Earlier this summer, Nina Saikhali Moradi, an Iranian politician, symbolized our hopes for a burgeoning women’s civil rights movement in the Middle East by winning an election bid to become an alternate to the Qazvin City Council. Unfortunately, the win was short-lived.
As the first alternate, Moradi was poised to fill a recently-vacated council seat when religious conservatives barred her from office, claiming that her election campaign broke an Islamic code that governs propriety. In one accusation, her attackers suspected her of using a photo on her campaign signs as a distraction to get people to vote for her. A senior Qazvin official has also said publically, “We don’t want a catwalk model on the council.” But, you guys, the “official” reason is that she didn’t get her credentials approved (*WINK*).
The 27-year-old architecture grad student received nearly 10,000 votes by running a smart, independent campaign on the platform “Young Ideas for a Young Future.” Yet, it would seem that Iranian officials aren’t willing to accept that gender equality is, in fact, part of that future. Though her credentials were initially approved and she did not break any campaign laws during the election, many believe that Moradi was unofficially disqualified for being both pretty and young. Her campaign stood out for being more hip than the rest of the candidates and its headquarters had become an active hub for her youthful supporters— a threatening sight for the older Iranian politicians who grasp so firmly the misogynistic principles of the past.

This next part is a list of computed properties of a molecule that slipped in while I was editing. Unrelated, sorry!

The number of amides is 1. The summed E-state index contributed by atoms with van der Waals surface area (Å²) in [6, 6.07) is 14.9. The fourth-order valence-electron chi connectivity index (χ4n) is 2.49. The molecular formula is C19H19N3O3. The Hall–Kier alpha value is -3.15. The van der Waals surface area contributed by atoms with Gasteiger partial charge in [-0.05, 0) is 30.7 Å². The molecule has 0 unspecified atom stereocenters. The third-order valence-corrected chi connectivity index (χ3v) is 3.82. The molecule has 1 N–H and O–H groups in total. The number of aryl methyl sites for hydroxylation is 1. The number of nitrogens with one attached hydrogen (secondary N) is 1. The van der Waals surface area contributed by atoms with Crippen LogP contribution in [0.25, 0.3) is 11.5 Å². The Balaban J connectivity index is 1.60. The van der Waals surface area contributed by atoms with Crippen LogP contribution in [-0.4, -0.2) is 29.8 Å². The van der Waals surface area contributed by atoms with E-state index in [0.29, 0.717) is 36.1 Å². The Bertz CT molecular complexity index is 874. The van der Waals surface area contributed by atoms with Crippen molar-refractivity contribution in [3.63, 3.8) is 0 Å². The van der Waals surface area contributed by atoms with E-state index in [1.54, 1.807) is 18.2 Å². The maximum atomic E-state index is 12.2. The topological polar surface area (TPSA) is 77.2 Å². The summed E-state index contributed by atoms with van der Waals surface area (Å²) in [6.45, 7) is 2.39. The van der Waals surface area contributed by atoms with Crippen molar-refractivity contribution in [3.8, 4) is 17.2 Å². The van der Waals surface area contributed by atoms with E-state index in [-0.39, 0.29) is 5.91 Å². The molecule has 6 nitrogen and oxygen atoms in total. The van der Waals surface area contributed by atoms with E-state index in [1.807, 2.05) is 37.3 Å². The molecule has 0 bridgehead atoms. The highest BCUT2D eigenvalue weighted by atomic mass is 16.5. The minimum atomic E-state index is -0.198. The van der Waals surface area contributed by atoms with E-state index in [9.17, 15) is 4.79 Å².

Since this scandal broke, the International Campaign for Human Rights in Iran and countless other supporters have put pressure on the council to reverse its decision. Some suspect that the reason why Moradi was even allowed to run the first place was simply because the Iranian officials didn’t think she would actually get enough votes to become elected, which speaks to a different kind of problem.
My guess? They’re scared. These officials realize that there are plenty more Moradis where she came from and this move was a scrambling attempt to hold onto the power that they realize is slipping from their grasp. Moradi had it right when she campaigned on the idea that a young person is the best representative for Qazvin youth. By attempting to block her ascension into politics, they just proved her point.
Contributed by Sabrina Willard